Sooner or later in the literature on consciousness one comes across the phenomenon of blindsight which, on one interpretation, illustrates the difference between robotic and conscious intentional activity. Blindsight involves damage to the visual cortex that results in the subject denying that he is able to see. In fact, testing can demonstrate that the subject is still able to make visual discriminations with a high degree of success. The situation is that the person can see, in the sense of being able to make those discriminations, but has no awareness of doing so. In the same way robots (including natural robots like mosquitoes) are able to perform certain functions but are not aware that they are performing them.
It appears that not only can our brain-states result in consciousness but that consciousness has causal efficacy: it can make things happen. We act on reasons, on knowledge, on hunches, on intuitions that appear to be irreducible to simply biological processes. Indeed, if consciousness didn’t have such causal efficacy it is hard to see why it evolved in the first place or why it has come to be such an important part of life. But so put, we are in danger of sliding into Cartesian dualism – that is, of postulating two kinds of substances in the world, physical ones and mental ones – and then having the intractable problem of how they relate. This is a position that Dennett, Searle and McGinn all robustly resist.
Daniel Dennett’s Sweet Dreams
Dennett is one of the pioneers in the field: his first book on the subject, Content and Consciousness, appeared back in 1969, and he has continued to refine and build his views in a long series of articles and books. His latest book, Sweet Dreams, offers no great conceptual surprises, but attempts further to defend his positions against his critics. What those critics allege is that Dennett not so much explains consciousness as attempts to explain it away. Naturally, he resists this as caricature: what he is trying to do, he claims, is to show that consciousness is not what we have taken it to be.
For example, it is not the case that we are the privileged observers of our own mental states. We are not authoritative about what is happening in our heads, but only about what seems to be happening in our heads. A commonplace example is when our emotional feelings towards another – say, of love or jealousy – are not apparent to ourselves but are apparent to others through our actions. Indeed, it may be only when pointed out to us how we are behaving towards that person that we become aware of those feelings and – perhaps reluctantly – admit to them.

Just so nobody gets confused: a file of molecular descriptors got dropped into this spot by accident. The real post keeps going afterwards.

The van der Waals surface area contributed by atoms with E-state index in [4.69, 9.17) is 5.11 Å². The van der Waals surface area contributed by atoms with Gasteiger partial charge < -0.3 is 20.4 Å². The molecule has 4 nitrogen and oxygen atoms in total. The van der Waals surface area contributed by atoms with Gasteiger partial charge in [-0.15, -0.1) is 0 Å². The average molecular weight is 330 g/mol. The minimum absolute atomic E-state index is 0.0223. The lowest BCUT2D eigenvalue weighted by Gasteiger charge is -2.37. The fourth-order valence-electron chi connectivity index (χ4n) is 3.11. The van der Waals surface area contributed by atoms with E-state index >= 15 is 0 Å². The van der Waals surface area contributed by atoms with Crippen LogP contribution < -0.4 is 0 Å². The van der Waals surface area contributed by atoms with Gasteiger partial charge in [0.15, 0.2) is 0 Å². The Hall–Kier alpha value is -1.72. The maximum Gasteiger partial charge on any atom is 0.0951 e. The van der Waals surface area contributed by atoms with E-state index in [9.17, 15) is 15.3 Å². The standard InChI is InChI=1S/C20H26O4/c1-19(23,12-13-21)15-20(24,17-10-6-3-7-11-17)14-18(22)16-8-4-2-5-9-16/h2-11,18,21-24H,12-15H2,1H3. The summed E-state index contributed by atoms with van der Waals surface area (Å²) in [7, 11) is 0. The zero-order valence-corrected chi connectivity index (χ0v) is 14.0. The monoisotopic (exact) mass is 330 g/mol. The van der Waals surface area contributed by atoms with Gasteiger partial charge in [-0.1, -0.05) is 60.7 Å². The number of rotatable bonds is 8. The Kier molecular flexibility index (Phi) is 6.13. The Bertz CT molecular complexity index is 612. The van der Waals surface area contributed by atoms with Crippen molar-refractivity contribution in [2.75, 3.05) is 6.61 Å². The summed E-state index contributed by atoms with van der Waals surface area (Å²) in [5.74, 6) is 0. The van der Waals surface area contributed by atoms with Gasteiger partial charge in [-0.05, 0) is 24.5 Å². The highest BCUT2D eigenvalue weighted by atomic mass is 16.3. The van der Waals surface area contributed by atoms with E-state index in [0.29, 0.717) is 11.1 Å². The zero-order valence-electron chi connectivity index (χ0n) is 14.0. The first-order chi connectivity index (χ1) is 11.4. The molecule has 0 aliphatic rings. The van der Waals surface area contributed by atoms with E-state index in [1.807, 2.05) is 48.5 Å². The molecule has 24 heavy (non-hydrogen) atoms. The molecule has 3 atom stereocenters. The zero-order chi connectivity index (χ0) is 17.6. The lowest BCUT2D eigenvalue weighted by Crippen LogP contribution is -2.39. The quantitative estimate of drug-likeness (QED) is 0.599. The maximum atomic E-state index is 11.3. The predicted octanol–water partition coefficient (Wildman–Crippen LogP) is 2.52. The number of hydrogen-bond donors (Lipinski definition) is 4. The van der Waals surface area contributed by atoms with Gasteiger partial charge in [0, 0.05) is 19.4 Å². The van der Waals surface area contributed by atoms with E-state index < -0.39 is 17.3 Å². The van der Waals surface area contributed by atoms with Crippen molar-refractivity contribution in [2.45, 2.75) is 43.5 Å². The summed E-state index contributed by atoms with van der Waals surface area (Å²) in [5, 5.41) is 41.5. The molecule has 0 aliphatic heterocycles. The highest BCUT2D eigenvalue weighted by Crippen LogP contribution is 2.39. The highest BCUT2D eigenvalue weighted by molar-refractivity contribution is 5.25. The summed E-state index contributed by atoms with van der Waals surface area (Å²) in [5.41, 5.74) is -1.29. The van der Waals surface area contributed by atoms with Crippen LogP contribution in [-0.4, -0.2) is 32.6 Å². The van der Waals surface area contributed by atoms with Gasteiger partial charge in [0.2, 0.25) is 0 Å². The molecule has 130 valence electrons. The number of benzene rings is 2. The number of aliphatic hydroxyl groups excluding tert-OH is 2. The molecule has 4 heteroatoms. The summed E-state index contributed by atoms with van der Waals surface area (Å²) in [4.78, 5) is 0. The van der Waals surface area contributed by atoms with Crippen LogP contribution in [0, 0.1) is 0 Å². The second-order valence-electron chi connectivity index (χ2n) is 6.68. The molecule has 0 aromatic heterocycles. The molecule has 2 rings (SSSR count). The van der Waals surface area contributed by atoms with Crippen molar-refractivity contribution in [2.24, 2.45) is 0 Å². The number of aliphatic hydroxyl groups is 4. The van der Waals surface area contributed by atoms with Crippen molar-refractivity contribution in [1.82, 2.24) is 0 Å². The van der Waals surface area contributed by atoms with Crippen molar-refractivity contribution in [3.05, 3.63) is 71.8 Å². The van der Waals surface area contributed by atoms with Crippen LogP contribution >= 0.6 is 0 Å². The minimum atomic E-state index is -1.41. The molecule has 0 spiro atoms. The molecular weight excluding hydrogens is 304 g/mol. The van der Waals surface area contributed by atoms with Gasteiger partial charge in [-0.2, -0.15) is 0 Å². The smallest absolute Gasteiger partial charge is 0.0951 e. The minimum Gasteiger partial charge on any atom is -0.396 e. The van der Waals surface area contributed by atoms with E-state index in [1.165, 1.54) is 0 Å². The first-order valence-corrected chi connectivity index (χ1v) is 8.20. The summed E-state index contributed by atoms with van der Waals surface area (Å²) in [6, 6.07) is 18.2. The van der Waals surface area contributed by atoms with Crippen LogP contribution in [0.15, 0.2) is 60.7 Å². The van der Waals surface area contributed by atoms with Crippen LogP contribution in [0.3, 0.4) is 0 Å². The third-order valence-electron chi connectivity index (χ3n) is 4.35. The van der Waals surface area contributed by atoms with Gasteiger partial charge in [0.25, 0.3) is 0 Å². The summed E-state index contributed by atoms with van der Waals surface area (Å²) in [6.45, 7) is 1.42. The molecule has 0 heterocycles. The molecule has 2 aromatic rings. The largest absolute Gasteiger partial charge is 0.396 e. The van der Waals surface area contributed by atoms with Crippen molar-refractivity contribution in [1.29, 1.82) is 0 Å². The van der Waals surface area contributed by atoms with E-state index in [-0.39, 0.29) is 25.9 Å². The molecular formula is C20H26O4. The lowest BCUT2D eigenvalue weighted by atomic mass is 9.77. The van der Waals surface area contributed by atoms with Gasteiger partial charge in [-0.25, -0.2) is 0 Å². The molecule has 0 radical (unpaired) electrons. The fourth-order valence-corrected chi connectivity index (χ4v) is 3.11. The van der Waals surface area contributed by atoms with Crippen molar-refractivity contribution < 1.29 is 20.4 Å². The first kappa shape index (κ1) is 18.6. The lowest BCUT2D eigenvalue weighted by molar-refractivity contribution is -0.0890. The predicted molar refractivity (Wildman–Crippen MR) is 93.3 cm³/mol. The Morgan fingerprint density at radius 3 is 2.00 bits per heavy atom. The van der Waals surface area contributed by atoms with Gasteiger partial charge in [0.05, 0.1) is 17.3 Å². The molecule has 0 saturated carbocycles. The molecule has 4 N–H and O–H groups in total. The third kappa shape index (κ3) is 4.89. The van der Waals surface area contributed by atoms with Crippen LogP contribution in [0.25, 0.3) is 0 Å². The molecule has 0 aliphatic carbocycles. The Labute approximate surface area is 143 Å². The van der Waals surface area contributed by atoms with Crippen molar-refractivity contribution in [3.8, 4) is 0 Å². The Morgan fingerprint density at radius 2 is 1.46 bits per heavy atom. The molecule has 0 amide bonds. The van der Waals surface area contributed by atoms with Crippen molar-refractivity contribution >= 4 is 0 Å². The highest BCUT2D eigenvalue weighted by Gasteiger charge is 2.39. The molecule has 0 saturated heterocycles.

More radically, we often confabulate reasons for our actions. A subject who is put under hypnosis may post-hypnotically go on to perform the action suggested to him, but when asked why he did it will offer his own personal reasons (however improbable) as to why he did those actions and, what is more, appear to believe those reasons. Dennett holds, in effect, that we are always telling such stories to ourselves. Certainly, consciousness is an emergent property from an organisation of physical systems but, as he points out, although different parts of the brain have been shown to be associated with different sorts of mental activity, there is no part of the brain that serves to co-ordinate or direct all those sub-activities. Rather, on his model there is pandemonium – lots of small agents competing for attention with no central headquarters in control. We must think of multiple channels exerting simultaneous influence, of a variety of sub-systems talking to one another. There are what he calls ‘multiple drafts’ of what is going on. There is no final draft in the sense of one that is an accurate report: in a sense the ‘I’ is an illusion, a succession of ‘virtual captains’.